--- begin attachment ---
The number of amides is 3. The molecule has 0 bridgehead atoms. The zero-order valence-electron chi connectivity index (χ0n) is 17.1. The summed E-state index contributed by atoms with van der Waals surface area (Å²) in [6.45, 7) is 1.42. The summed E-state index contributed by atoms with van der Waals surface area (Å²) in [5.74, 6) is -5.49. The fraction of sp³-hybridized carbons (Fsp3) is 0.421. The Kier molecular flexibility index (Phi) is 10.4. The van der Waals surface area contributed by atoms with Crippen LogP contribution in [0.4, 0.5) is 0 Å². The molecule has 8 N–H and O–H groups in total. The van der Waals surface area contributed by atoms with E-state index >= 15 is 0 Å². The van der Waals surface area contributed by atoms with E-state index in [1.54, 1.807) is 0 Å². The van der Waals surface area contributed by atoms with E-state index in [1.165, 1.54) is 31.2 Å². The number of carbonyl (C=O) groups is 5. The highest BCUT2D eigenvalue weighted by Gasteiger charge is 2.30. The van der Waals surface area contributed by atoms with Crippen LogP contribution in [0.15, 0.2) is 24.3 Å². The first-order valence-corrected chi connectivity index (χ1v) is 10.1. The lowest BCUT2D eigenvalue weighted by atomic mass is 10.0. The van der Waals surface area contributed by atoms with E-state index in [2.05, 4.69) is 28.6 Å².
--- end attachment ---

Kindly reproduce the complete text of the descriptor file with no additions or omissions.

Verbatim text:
The number of amides is 3. The molecule has 0 bridgehead atoms. The zero-order valence-electron chi connectivity index (χ0n) is 17.1. The summed E-state index contributed by atoms with van der Waals surface area (Å²) in [6.45, 7) is 1.42. The summed E-state index contributed by atoms with van der Waals surface area (Å²) in [5.74, 6) is -5.49. The fraction of sp³-hybridized carbons (Fsp3) is 0.421. The Kier molecular flexibility index (Phi) is 10.4. The van der Waals surface area contributed by atoms with Crippen LogP contribution in [0.4, 0.5) is 0 Å². The molecule has 8 N–H and O–H groups in total. The van der Waals surface area contributed by atoms with E-state index >= 15 is 0 Å². The van der Waals surface area contributed by atoms with E-state index in [1.54, 1.807) is 0 Å². The van der Waals surface area contributed by atoms with E-state index in [1.165, 1.54) is 31.2 Å². The number of carbonyl (C=O) groups is 5. The highest BCUT2D eigenvalue weighted by Gasteiger charge is 2.30. The van der Waals surface area contributed by atoms with Crippen LogP contribution in [0.15, 0.2) is 24.3 Å². The first-order valence-corrected chi connectivity index (χ1v) is 10.1. The lowest BCUT2D eigenvalue weighted by atomic mass is 10.0. The van der Waals surface area contributed by atoms with E-state index in [2.05, 4.69) is 28.6 Å².